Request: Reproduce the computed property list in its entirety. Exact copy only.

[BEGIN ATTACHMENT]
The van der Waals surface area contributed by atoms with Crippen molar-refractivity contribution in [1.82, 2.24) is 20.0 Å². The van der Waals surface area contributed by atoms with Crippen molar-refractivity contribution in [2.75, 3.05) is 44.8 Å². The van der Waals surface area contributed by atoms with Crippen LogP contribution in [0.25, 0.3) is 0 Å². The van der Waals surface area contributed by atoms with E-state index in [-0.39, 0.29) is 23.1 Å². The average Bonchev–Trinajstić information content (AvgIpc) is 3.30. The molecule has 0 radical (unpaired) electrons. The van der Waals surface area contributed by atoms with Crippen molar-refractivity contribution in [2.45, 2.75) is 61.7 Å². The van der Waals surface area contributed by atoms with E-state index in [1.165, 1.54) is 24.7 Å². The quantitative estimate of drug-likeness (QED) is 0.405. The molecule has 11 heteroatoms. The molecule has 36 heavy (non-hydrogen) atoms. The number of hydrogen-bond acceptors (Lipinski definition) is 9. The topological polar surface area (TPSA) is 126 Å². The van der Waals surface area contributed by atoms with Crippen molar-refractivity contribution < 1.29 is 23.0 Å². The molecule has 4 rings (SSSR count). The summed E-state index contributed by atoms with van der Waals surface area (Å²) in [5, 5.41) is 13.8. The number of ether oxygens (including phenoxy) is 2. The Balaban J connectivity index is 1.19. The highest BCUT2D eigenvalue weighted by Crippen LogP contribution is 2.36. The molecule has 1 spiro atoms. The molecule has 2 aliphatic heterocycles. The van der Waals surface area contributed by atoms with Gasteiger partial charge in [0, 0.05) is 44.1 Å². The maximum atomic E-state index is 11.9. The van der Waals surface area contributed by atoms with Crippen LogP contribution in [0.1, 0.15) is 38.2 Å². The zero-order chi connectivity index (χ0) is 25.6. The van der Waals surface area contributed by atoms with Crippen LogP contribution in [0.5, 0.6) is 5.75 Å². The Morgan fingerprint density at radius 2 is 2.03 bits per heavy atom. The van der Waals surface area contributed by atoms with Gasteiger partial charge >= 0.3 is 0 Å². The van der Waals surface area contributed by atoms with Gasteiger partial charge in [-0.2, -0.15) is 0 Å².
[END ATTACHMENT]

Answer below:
The van der Waals surface area contributed by atoms with Crippen molar-refractivity contribution in [1.82, 2.24) is 20.0 Å². The van der Waals surface area contributed by atoms with Crippen molar-refractivity contribution in [2.75, 3.05) is 44.8 Å². The van der Waals surface area contributed by atoms with Crippen LogP contribution in [0.25, 0.3) is 0 Å². The van der Waals surface area contributed by atoms with E-state index in [-0.39, 0.29) is 23.1 Å². The average Bonchev–Trinajstić information content (AvgIpc) is 3.30. The molecule has 0 radical (unpaired) electrons. The van der Waals surface area contributed by atoms with Crippen molar-refractivity contribution in [2.45, 2.75) is 61.7 Å². The van der Waals surface area contributed by atoms with E-state index in [1.165, 1.54) is 24.7 Å². The quantitative estimate of drug-likeness (QED) is 0.405. The molecule has 11 heteroatoms. The molecule has 36 heavy (non-hydrogen) atoms. The number of hydrogen-bond acceptors (Lipinski definition) is 9. The topological polar surface area (TPSA) is 126 Å². The van der Waals surface area contributed by atoms with Crippen molar-refractivity contribution < 1.29 is 23.0 Å². The molecule has 4 rings (SSSR count). The summed E-state index contributed by atoms with van der Waals surface area (Å²) in [5, 5.41) is 13.8. The number of ether oxygens (including phenoxy) is 2. The Balaban J connectivity index is 1.19. The highest BCUT2D eigenvalue weighted by Crippen LogP contribution is 2.36. The molecule has 1 spiro atoms. The molecule has 2 aliphatic heterocycles. The van der Waals surface area contributed by atoms with Gasteiger partial charge in [0, 0.05) is 44.1 Å². The maximum atomic E-state index is 11.9. The van der Waals surface area contributed by atoms with Crippen LogP contribution in [0.1, 0.15) is 38.2 Å². The zero-order chi connectivity index (χ0) is 25.6. The van der Waals surface area contributed by atoms with Crippen LogP contribution in [0.5, 0.6) is 5.75 Å². The Morgan fingerprint density at radius 2 is 2.03 bits per heavy atom. The van der Waals surface area contributed by atoms with Gasteiger partial charge >= 0.3 is 0 Å². The van der Waals surface area contributed by atoms with Gasteiger partial charge in [-0.2, -0.15) is 0 Å².